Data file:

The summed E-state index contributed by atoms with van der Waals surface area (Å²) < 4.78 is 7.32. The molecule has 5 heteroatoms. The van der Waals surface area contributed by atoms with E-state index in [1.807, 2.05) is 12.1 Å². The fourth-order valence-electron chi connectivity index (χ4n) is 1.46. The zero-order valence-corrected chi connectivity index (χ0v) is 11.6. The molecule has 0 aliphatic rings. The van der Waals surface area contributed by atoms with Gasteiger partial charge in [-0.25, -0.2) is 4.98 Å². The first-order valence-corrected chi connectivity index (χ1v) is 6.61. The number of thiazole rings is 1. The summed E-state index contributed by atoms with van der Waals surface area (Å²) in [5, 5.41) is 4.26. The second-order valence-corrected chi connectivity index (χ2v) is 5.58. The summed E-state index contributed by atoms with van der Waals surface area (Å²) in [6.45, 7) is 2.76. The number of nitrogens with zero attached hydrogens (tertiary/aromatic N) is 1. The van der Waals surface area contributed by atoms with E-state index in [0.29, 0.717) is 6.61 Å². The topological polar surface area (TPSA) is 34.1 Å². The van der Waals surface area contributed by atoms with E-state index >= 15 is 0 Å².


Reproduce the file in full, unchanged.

The summed E-state index contributed by atoms with van der Waals surface area (Å²) < 4.78 is 7.32. The molecule has 5 heteroatoms. The van der Waals surface area contributed by atoms with E-state index in [1.807, 2.05) is 12.1 Å². The fourth-order valence-electron chi connectivity index (χ4n) is 1.46. The zero-order valence-corrected chi connectivity index (χ0v) is 11.6. The molecule has 0 aliphatic rings. The van der Waals surface area contributed by atoms with Gasteiger partial charge in [-0.25, -0.2) is 4.98 Å². The first-order valence-corrected chi connectivity index (χ1v) is 6.61. The number of thiazole rings is 1. The summed E-state index contributed by atoms with van der Waals surface area (Å²) in [5, 5.41) is 4.26. The second-order valence-corrected chi connectivity index (χ2v) is 5.58. The summed E-state index contributed by atoms with van der Waals surface area (Å²) in [6.45, 7) is 2.76. The number of nitrogens with zero attached hydrogens (tertiary/aromatic N) is 1. The van der Waals surface area contributed by atoms with E-state index in [0.29, 0.717) is 6.61 Å². The topological polar surface area (TPSA) is 34.1 Å². The van der Waals surface area contributed by atoms with E-state index >= 15 is 0 Å².